What Is Safari?

Hint: Apple device users use this all the time

Safari Icon

Apple Inc.

Safari is the default web browser for the iPhone, iPad, and macOS, first released by Apple in 2003 and briefly offered on Windows from 2007 to 2012. The popularity of the Safari browser exploded with the iPhone and the iPad, and currently has about a 50% market share of mobile browser usage in the United States.

In most ways, Safari is like any other popular browser. Users can browse websites, bookmark favorites, and open multiple websites in tabs. Built using the WebKit engine, Safari was one of the first web browsers to support the new HTML 5 standard. It was also one of the first browsers to have support for Adobe Flash turned off by default, with the mobile versions of Safari having never supported Flash.

Safari on Mac OS is currently on version 11.1, which includes an upgrade to Intelligent Tracking Prevention. This feature helps prevent a specific website from tracking pages browsed on other websites, a process called 'cross-site tracking. Safari on iOS shares its version with the iOS version, which is currently on 12.1.

What Makes Safari Stand out From Other Web Browsers?

While you might have trouble spotting the differences between Google Chrome, Apple's Safari, or Microsoft Edge at first glance, the Safari browser has some key features that help separate it from the pack, including the ability to format articles for easier reading.

A screenshot of the Safari browser in Reader View
  • iCloud Tab Browsing. This feature automatically syncs open tabs across Mac and iOS devices that use the same iCloud account, meaning you can view a list of all tabs open on your MacBook while using Safari on the iPhone or iPad; it's similar to Chrome's bookmark sharing but doesn't require logging into the browser itself.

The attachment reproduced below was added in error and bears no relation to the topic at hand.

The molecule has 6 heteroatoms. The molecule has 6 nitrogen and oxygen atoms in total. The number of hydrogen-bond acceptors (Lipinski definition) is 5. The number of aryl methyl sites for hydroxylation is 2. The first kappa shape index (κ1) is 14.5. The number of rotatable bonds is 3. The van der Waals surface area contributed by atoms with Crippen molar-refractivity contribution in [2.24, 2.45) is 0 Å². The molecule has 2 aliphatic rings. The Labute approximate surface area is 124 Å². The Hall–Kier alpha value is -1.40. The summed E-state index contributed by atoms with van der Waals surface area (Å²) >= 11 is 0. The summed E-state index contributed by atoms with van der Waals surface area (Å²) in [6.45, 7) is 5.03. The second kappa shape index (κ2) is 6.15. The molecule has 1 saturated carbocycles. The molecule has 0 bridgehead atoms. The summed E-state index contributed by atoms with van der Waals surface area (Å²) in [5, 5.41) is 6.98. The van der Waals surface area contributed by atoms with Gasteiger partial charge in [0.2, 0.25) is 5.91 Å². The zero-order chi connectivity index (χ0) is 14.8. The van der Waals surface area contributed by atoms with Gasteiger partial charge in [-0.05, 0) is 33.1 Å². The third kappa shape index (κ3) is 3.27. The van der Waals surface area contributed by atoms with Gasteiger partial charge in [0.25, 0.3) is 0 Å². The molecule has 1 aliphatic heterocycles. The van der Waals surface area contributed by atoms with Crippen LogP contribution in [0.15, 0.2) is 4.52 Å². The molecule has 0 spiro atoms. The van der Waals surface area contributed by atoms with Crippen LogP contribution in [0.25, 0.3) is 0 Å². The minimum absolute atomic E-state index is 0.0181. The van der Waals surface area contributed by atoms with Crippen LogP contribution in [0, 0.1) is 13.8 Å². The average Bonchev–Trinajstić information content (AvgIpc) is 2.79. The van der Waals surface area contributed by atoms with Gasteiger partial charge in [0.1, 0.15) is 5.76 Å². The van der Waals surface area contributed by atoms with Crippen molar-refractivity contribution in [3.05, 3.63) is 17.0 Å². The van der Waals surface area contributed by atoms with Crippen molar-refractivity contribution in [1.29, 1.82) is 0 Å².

• Sharing. The Safari app has a built-in share button that enables users to quickly share a website through messaging, email, or social media such as Facebook or Twitter. The coolest feature is the ability to share a website directly with another nearby iPhone, iPad, or Mac using AirDrop. 
  • Reader View. Safari can detect articles and present them in a format that strips out navigation and advertisement in favor of a more readable view. This is especially great for websites that load new windows as you scroll or become unreadable on an iPhone or iPad because of navigation.
  • Energy Efficient. While iMacs are great desktop computers, Apple is primarily a laptop and mobile device provider. Safari proves shows this by being extremely energy efficient, buying you precious minutes and sometimes even hours of extra use compared to Chrome, Firefox, and other popular browsers.

What Are Safari's Deficits?

The Safari web browser has a lot going for it, especially for those who are deep in the Apple ecosystem and own a Mac along with an iPhone or iPad. However, it's not all roses and butterflies:

A screenshot of Safari web browser without the Flash plugin.
  • Limited Plugin Support. Safari supports Extension, but the plugins available for Safari lag behind those available for Chrome.
  • Exclusive to Apple. While it's possible to run Safari on Linux and was briefly supported on Windows, Safari is primarily a web browser made to run on Apple hardware. This means you can't run it on Android smartphones or tablets, and you should avoid the Windows version because it is no longer supported by Apple with crucial security updates.
  • No Tab Icons. Favicons are essentially icons for websites. And while browsers like Google Chrome use these icons in tabs to help differentiate browser tabs and help the user pick out the one they want, Safari doesn't include them on tabs.

Safari Alternatives

While Safari is the default browser for iOS and Mac, users have the ability to download a wide range of browsers on either platform. The Mac supports Chrome, Firefox, Opera, Vivaldi, and many other web browsers, while iPhone and iPad users can download Chrome, Firefox, Opera, and even Microsoft Edge.